The Violent Bear It Away is a novel written by Flannery O’Connor, one of Georgia’s most distinguished writers of the twentieth century. O’Connor was born in Savannah and lived most of her life in the central Georgia town of Milledgeville. When she wrote The Violent Bear It Away, O’Connor was living with her mother on a dairy farm called Andalusia, near Milledgeville. She began the novel in the summer of 1952, and it was published in 1960. The book’s debut received mixed reviews because critics found it difficult to understand, but it is now considered a classic of American literature.

Flannery O’Connor
Flannery O’Connor

Courtesy of Ina Dillard Russell Library, Georgia College and State University

A devout Catholic, O’Connor drew upon her interest in Christian theology and her rural environment for much of her fiction, including The Violent Bear It Away. The title of the novel is taken from Matthew 11:12 in the Bible: “From the days of John the Baptist until now, the kingdom of heaven suffereth violence, and the violent bear it away.” The power of violence to effect spiritual awakening and the impact that a conversion of this kind has upon Christian salvation are important themes in The Violent Bear It Away. To dramatize these abstract spiritual principles, O’Connor chose to create a world of opposites in conflict.

The backwoods prophet and patriarch of the novel, Old Tarwater, extends his reach beyond the grave in his influence over the lives of his great-nephew, Francis Marion Tarwater (young Tarwater), and his nephew, Rayber. Rayber, a schoolteacher, represents the view of the social scientist, believing that human behavior is shaped by forces of environment and psychology that an aware human being is capable of changing and controlling. Young Tarwater, a teenager raised in rural isolation, is an extension of the personality and religious beliefs of Old Tarwater. Young Tarwater is trenchant in his rejection of the urbane world and struggles internally with the facts of redemption as he has been taught to understand them by his great-uncle.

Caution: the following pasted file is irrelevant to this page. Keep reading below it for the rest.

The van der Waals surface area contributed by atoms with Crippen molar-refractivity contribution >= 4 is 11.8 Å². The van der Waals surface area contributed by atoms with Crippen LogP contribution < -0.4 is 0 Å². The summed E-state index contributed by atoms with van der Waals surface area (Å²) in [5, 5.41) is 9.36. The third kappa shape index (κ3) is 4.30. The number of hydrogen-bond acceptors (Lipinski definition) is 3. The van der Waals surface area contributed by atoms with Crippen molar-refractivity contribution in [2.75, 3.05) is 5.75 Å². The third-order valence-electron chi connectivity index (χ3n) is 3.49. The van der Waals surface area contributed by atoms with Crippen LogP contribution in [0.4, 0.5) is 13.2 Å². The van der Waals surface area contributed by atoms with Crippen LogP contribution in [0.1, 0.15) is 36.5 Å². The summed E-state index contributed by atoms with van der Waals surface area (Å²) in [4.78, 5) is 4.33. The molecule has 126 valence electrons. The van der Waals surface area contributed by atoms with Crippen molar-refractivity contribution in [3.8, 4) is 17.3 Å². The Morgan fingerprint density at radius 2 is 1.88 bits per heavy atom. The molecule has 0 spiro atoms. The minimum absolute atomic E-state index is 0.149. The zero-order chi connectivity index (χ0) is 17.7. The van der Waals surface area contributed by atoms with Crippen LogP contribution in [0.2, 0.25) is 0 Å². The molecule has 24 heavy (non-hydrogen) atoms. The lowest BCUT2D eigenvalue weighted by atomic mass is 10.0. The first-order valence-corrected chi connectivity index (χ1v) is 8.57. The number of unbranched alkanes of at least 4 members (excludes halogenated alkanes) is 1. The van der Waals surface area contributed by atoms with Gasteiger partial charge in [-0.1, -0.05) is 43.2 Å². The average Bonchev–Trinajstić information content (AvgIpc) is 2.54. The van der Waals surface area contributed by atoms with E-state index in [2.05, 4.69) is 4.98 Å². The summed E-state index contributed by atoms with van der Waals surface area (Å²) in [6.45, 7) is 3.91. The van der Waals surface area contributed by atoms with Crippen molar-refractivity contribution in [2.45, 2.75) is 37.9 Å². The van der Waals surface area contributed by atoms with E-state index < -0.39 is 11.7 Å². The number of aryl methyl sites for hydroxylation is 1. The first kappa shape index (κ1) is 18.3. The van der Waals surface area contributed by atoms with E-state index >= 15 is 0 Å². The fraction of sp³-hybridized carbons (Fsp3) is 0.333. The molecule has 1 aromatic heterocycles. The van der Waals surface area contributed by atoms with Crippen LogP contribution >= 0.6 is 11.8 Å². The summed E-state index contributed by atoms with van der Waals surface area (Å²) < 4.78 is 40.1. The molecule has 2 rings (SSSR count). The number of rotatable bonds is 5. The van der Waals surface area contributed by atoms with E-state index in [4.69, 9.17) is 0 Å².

The novel focuses principally on young Tarwater’s conflict with Rayber. These two characters represent the contrast between a sacred and a secular worldview. In one world spiritual salvation is possible, but freedom and individuality bend to God’s will. In the other self-actualization is possible, but the life of the spirit has lost significance. This conflict makes The Violent Bear It Away an existential novel in which the human condition in a modern, Godless world is examined.

From childhood, young Tarwater has been taught that it is his place to carry on in his great-uncle’s footsteps and baptize Bishop, Rayber’s intellectually-disabled son, since Old Tarwater has been unable to do so. In the final chapters the holy rite of baptism becomes a murder scene in which young Tarwater drowns his intellectually-disabled cousin. During young Tarwater’s flight from the murder, he is picked up as a hitchhiker, drugged, assaulted, and left in the woods. The violence he has enacted and that which has been performed upon him ignite a spiritual awakening in which he, not his great-uncle, becomes the prophet of God.

Although O’Connor’s two novels, Wise Blood (1952) and The Violent Bear It Away, are recognized by scholars as valuable and lasting works of American literature, O’Connor is primarily known as a short-story writer. Her two collections of short stories are A Good Man Is Hard to Find (1955) and Everything That Rises Must Converge (1965).

Share Snippet Copy Copy with Citation

Updated Recently

Christian Science

Christian Science

1 week ago
Alice Walker

Alice Walker

1 week ago
Etowah Mounds

Etowah Mounds

1 week ago

Explore Georgia’s rich music history

From blues and soul to classical and country—our Spotify playlists feature 130+ songs written and performed by Georgians.

Image

Flannery O’Connor

Flannery O’Connor

At the age of thirty-nine, Flannery O'Connor died on August 3, 1964, of lupus, the disease that had also afflicted her father. She is buried in Memory Hill Cemetery in Milledgeville. The posthumous collection The Complete Stories received the National Book Award in 1972.

Courtesy of Ina Dillard Russell Library, Georgia College and State University